I first met Ira Sabin in 1989. I had moved from my hometown of Philadelphia to the D.C. area to be with my then girlfriend, now wife, Irene. I had done various things in the music business—booking bands, producing some records, promoting shows—but hadn’t been particularly successful. I had no real job prospects, so I made a list of all the jazz and music companies in the area and sent them my résumé. JazzTimes was at the top of that list. I was a subscriber and had even been to the JazzTimes Convention at the Roosevelt Hotel in New York in 1986. That really made an impression on me, seeing people like Joe Williams, Clark Terry, Betty Carter, the Heath Brothers, Dizzy Gillespie … all hanging out, drinking, telling stories, jamming in the venue at night. It was clear that they not only had a relationship with the magazine, but also had a personal relationship with the guy running the magazine: Ira Sabin. And now I lived in the same city as this cool jazz guy.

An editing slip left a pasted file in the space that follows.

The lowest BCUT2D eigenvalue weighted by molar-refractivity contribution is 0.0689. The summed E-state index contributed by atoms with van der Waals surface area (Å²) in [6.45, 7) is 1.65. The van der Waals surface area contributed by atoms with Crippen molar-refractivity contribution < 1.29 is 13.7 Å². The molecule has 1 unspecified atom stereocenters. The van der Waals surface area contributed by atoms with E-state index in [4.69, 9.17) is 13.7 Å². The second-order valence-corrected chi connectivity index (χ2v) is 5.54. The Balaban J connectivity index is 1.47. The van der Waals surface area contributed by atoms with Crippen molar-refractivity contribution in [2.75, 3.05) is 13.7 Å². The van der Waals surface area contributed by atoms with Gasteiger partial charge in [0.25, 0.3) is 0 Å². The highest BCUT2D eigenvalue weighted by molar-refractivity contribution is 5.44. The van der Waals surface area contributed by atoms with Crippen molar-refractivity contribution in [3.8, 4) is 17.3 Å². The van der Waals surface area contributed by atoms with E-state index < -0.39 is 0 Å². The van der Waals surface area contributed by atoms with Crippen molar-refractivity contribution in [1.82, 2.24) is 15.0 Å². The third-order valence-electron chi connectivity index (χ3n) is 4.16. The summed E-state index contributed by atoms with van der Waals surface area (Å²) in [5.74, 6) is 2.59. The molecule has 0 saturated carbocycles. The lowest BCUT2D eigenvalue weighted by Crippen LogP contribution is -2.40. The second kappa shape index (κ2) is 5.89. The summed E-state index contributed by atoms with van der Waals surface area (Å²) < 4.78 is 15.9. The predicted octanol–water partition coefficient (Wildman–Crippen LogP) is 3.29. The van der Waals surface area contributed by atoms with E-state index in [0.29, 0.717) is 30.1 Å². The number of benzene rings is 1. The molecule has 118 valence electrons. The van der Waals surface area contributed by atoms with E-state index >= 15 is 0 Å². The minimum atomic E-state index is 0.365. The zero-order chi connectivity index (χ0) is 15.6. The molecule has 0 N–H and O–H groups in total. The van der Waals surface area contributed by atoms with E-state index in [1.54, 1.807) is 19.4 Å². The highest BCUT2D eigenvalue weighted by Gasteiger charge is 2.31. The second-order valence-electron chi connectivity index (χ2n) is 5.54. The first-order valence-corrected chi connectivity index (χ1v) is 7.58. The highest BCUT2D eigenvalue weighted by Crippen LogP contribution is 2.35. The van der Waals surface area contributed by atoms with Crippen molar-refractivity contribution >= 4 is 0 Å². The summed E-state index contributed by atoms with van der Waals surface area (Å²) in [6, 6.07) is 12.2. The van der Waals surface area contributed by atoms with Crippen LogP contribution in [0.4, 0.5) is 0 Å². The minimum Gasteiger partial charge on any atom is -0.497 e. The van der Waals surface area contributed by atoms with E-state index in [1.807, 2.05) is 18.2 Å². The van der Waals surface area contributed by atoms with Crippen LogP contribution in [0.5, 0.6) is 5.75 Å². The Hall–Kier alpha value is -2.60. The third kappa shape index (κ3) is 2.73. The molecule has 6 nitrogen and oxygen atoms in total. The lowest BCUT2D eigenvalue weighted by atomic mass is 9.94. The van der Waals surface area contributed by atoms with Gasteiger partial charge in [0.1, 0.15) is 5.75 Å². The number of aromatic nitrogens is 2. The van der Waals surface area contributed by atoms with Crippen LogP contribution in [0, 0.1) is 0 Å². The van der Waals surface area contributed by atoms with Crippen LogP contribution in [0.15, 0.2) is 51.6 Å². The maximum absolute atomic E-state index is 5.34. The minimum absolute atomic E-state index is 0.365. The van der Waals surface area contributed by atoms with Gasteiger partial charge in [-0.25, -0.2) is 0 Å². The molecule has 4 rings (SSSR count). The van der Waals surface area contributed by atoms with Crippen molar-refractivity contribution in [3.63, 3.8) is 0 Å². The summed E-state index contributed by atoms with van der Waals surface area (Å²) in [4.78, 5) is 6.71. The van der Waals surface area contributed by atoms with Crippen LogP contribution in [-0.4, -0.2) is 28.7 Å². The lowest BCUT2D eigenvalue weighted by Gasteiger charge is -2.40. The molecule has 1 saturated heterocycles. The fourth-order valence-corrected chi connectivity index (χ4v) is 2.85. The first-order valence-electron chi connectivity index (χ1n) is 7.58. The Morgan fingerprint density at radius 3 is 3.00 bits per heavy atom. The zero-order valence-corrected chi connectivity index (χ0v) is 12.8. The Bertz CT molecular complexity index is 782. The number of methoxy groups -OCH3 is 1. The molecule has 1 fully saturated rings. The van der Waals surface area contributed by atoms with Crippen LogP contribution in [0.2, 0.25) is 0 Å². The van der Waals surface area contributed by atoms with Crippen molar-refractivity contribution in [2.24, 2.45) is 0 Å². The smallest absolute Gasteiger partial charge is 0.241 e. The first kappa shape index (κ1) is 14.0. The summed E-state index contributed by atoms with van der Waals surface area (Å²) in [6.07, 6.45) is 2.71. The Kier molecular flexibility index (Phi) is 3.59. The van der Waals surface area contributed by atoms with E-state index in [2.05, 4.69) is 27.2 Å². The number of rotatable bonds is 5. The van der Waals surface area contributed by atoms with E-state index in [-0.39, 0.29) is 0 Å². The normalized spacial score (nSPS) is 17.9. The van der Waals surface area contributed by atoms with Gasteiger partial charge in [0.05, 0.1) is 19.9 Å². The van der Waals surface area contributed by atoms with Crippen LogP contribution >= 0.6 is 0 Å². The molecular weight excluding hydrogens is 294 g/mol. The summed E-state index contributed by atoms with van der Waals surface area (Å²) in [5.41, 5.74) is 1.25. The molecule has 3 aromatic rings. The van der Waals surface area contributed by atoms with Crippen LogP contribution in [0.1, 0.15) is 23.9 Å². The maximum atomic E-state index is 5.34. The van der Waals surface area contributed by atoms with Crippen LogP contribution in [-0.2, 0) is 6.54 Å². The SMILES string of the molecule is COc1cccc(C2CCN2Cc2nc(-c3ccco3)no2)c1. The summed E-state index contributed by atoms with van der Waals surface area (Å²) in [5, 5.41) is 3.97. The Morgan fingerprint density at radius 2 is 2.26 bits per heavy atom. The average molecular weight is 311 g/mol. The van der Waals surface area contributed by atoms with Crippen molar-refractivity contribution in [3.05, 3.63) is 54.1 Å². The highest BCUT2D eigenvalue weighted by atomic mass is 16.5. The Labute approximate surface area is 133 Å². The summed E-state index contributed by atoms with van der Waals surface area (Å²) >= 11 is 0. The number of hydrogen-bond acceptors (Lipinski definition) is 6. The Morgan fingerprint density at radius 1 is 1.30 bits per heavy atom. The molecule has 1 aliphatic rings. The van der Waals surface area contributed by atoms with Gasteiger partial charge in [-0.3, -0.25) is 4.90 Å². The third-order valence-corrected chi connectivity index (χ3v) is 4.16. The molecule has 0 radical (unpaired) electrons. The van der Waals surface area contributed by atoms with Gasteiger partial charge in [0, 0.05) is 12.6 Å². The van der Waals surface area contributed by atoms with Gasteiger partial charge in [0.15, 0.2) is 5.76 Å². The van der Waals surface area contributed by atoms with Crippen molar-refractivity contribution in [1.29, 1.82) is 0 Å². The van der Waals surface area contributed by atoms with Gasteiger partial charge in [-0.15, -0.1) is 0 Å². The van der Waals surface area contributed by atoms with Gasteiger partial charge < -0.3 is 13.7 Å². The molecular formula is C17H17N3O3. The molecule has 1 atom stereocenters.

I didn’t know that he had founded the magazine first as a circular for his jazz and soul record store, Sabin’s Discount Records. Or that he had almost singlehandedly transformed it from an in-store sales piece to a tip sheet inexplicably called Radio Free Jazz to a newsprint tabloid. Or that Dizzy was its first subscriber. I surely didn’t know that he had worked as a musician himself, playing as a drummer for society functions and even promoting some jazz concerts in the area, including some of the first integrated shows in D.C. I just knew that he and his magazine were linked to the whole jazz community and I needed a job.